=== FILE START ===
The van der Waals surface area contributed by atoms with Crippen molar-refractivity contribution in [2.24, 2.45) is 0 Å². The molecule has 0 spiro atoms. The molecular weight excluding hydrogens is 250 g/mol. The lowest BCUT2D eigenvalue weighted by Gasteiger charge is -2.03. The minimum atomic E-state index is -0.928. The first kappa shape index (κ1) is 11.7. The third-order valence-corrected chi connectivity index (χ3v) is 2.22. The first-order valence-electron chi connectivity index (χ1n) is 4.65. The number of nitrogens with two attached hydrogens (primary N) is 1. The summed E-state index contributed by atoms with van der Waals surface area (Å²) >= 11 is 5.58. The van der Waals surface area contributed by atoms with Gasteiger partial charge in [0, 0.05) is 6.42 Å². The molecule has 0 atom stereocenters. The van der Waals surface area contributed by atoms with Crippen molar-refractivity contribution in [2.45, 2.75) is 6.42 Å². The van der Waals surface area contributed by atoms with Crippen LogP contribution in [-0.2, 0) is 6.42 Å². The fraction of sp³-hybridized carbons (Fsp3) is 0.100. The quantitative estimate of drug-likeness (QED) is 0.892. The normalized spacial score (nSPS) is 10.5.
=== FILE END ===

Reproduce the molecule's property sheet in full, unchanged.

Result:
The van der Waals surface area contributed by atoms with Crippen molar-refractivity contribution in [2.24, 2.45) is 0 Å². The molecule has 0 spiro atoms. The molecular weight excluding hydrogens is 250 g/mol. The lowest BCUT2D eigenvalue weighted by Gasteiger charge is -2.03. The minimum atomic E-state index is -0.928. The first kappa shape index (κ1) is 11.7. The third-order valence-corrected chi connectivity index (χ3v) is 2.22. The first-order valence-electron chi connectivity index (χ1n) is 4.65. The number of nitrogens with two attached hydrogens (primary N) is 1. The summed E-state index contributed by atoms with van der Waals surface area (Å²) >= 11 is 5.58. The van der Waals surface area contributed by atoms with Gasteiger partial charge in [0, 0.05) is 6.42 Å². The molecule has 0 atom stereocenters. The van der Waals surface area contributed by atoms with Crippen molar-refractivity contribution in [2.45, 2.75) is 6.42 Å². The van der Waals surface area contributed by atoms with Crippen LogP contribution in [-0.2, 0) is 6.42 Å². The fraction of sp³-hybridized carbons (Fsp3) is 0.100. The quantitative estimate of drug-likeness (QED) is 0.892. The normalized spacial score (nSPS) is 10.5.